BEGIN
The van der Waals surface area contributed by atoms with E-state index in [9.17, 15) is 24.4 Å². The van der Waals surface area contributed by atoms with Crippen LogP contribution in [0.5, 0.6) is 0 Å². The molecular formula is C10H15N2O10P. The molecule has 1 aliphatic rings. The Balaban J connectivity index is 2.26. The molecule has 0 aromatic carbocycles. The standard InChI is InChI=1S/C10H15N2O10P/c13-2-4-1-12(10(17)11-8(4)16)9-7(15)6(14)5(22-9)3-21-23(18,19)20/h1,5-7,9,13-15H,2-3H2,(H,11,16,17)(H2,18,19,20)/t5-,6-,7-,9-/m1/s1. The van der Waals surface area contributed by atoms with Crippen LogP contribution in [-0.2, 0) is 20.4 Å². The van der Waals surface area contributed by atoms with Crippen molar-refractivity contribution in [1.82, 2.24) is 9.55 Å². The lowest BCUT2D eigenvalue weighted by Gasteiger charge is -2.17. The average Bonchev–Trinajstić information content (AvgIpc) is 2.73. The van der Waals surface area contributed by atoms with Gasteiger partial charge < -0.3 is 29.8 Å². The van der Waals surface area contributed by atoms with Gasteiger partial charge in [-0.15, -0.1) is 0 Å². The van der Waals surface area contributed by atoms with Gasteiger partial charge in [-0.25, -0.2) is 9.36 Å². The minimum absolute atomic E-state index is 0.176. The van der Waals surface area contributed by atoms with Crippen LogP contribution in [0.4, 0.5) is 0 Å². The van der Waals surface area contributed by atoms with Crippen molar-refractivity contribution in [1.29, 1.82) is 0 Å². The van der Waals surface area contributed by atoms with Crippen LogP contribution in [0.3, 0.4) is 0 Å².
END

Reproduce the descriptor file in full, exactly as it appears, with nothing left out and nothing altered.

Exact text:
The van der Waals surface area contributed by atoms with E-state index in [9.17, 15) is 24.4 Å². The van der Waals surface area contributed by atoms with Crippen LogP contribution in [0.5, 0.6) is 0 Å². The molecular formula is C10H15N2O10P. The molecule has 1 aliphatic rings. The Balaban J connectivity index is 2.26. The molecule has 0 aromatic carbocycles. The standard InChI is InChI=1S/C10H15N2O10P/c13-2-4-1-12(10(17)11-8(4)16)9-7(15)6(14)5(22-9)3-21-23(18,19)20/h1,5-7,9,13-15H,2-3H2,(H,11,16,17)(H2,18,19,20)/t5-,6-,7-,9-/m1/s1. The van der Waals surface area contributed by atoms with Crippen LogP contribution in [-0.2, 0) is 20.4 Å². The van der Waals surface area contributed by atoms with Crippen molar-refractivity contribution in [1.82, 2.24) is 9.55 Å². The lowest BCUT2D eigenvalue weighted by Gasteiger charge is -2.17. The average Bonchev–Trinajstić information content (AvgIpc) is 2.73. The van der Waals surface area contributed by atoms with Gasteiger partial charge < -0.3 is 29.8 Å². The van der Waals surface area contributed by atoms with Gasteiger partial charge in [-0.15, -0.1) is 0 Å². The van der Waals surface area contributed by atoms with Gasteiger partial charge in [-0.25, -0.2) is 9.36 Å². The minimum absolute atomic E-state index is 0.176. The van der Waals surface area contributed by atoms with Crippen LogP contribution in [0.4, 0.5) is 0 Å². The van der Waals surface area contributed by atoms with Crippen molar-refractivity contribution in [1.29, 1.82) is 0 Å². The van der Waals surface area contributed by atoms with Crippen LogP contribution in [0.3, 0.4) is 0 Å².